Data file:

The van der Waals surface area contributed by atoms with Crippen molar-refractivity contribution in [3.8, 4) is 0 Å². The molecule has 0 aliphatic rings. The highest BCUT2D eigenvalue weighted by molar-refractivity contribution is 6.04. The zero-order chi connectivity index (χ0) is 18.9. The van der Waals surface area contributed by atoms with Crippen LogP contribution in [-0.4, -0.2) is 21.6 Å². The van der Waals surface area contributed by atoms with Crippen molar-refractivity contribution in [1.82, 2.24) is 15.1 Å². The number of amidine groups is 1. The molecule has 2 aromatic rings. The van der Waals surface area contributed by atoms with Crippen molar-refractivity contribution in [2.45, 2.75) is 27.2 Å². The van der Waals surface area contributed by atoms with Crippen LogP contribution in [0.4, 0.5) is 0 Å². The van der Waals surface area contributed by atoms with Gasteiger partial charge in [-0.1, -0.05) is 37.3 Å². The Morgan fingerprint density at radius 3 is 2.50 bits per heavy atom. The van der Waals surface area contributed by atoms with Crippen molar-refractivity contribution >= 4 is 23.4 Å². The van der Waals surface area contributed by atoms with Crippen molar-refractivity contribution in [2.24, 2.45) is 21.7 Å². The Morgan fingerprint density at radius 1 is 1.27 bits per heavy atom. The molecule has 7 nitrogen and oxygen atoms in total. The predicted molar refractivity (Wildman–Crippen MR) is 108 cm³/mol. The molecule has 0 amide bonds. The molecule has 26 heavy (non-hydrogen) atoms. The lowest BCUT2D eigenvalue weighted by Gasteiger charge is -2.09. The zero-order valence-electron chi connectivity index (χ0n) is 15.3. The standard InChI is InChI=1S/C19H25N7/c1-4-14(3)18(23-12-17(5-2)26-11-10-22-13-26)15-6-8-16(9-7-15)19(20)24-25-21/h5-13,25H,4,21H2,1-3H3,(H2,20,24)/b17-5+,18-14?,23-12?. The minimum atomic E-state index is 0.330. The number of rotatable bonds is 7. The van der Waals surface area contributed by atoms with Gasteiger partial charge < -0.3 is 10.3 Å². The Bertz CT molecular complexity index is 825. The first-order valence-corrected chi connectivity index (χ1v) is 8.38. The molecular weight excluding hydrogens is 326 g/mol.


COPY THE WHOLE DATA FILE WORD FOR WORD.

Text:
The van der Waals surface area contributed by atoms with Crippen molar-refractivity contribution in [3.8, 4) is 0 Å². The molecule has 0 aliphatic rings. The highest BCUT2D eigenvalue weighted by molar-refractivity contribution is 6.04. The zero-order chi connectivity index (χ0) is 18.9. The van der Waals surface area contributed by atoms with Crippen LogP contribution in [-0.4, -0.2) is 21.6 Å². The van der Waals surface area contributed by atoms with Crippen molar-refractivity contribution in [1.82, 2.24) is 15.1 Å². The number of amidine groups is 1. The molecule has 2 aromatic rings. The van der Waals surface area contributed by atoms with Crippen molar-refractivity contribution in [2.45, 2.75) is 27.2 Å². The van der Waals surface area contributed by atoms with Crippen LogP contribution in [0.4, 0.5) is 0 Å². The van der Waals surface area contributed by atoms with Gasteiger partial charge in [-0.1, -0.05) is 37.3 Å². The Morgan fingerprint density at radius 3 is 2.50 bits per heavy atom. The van der Waals surface area contributed by atoms with Crippen molar-refractivity contribution >= 4 is 23.4 Å². The van der Waals surface area contributed by atoms with Crippen molar-refractivity contribution in [2.24, 2.45) is 21.7 Å². The Morgan fingerprint density at radius 1 is 1.27 bits per heavy atom. The molecule has 7 nitrogen and oxygen atoms in total. The predicted molar refractivity (Wildman–Crippen MR) is 108 cm³/mol. The molecule has 0 amide bonds. The molecule has 26 heavy (non-hydrogen) atoms. The lowest BCUT2D eigenvalue weighted by Gasteiger charge is -2.09. The zero-order valence-electron chi connectivity index (χ0n) is 15.3. The standard InChI is InChI=1S/C19H25N7/c1-4-14(3)18(23-12-17(5-2)26-11-10-22-13-26)15-6-8-16(9-7-15)19(20)24-25-21/h5-13,25H,4,21H2,1-3H3,(H2,20,24)/b17-5+,18-14?,23-12?. The minimum atomic E-state index is 0.330. The number of rotatable bonds is 7. The van der Waals surface area contributed by atoms with Gasteiger partial charge < -0.3 is 10.3 Å². The Bertz CT molecular complexity index is 825. The first-order valence-corrected chi connectivity index (χ1v) is 8.38. The molecular weight excluding hydrogens is 326 g/mol.